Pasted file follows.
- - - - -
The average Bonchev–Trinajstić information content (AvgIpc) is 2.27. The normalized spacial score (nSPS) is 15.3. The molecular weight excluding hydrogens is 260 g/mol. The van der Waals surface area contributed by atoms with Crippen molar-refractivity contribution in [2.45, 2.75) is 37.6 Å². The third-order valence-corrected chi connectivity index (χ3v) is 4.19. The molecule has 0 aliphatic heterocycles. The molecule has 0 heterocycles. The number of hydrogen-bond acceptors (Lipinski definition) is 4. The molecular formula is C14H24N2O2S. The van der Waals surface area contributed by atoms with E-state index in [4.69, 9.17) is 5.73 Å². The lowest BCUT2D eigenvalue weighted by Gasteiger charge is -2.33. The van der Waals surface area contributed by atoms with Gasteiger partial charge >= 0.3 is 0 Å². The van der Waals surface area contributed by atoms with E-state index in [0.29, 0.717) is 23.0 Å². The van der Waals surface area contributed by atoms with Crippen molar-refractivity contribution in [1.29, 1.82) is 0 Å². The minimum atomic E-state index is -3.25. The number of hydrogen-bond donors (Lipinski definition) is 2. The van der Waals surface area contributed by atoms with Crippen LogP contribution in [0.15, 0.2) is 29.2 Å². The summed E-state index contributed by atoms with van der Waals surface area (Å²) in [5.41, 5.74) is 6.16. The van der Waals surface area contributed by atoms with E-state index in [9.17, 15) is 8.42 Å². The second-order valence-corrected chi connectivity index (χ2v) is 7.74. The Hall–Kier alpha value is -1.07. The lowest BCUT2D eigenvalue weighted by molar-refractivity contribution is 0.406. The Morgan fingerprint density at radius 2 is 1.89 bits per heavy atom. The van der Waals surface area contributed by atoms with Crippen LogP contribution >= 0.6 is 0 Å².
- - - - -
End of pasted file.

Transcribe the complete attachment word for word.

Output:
The average Bonchev–Trinajstić information content (AvgIpc) is 2.27. The normalized spacial score (nSPS) is 15.3. The molecular weight excluding hydrogens is 260 g/mol. The van der Waals surface area contributed by atoms with Crippen molar-refractivity contribution in [2.45, 2.75) is 37.6 Å². The third-order valence-corrected chi connectivity index (χ3v) is 4.19. The molecule has 0 aliphatic heterocycles. The molecule has 0 heterocycles. The number of hydrogen-bond acceptors (Lipinski definition) is 4. The molecular formula is C14H24N2O2S. The van der Waals surface area contributed by atoms with E-state index in [4.69, 9.17) is 5.73 Å². The lowest BCUT2D eigenvalue weighted by Gasteiger charge is -2.33. The van der Waals surface area contributed by atoms with Gasteiger partial charge >= 0.3 is 0 Å². The van der Waals surface area contributed by atoms with E-state index in [0.29, 0.717) is 23.0 Å². The van der Waals surface area contributed by atoms with Crippen molar-refractivity contribution in [1.29, 1.82) is 0 Å². The minimum atomic E-state index is -3.25. The number of hydrogen-bond donors (Lipinski definition) is 2. The van der Waals surface area contributed by atoms with Crippen LogP contribution in [0.15, 0.2) is 29.2 Å². The summed E-state index contributed by atoms with van der Waals surface area (Å²) in [5.41, 5.74) is 6.16. The van der Waals surface area contributed by atoms with E-state index in [9.17, 15) is 8.42 Å². The second-order valence-corrected chi connectivity index (χ2v) is 7.74. The Hall–Kier alpha value is -1.07. The lowest BCUT2D eigenvalue weighted by molar-refractivity contribution is 0.406. The Morgan fingerprint density at radius 2 is 1.89 bits per heavy atom. The van der Waals surface area contributed by atoms with Crippen LogP contribution >= 0.6 is 0 Å².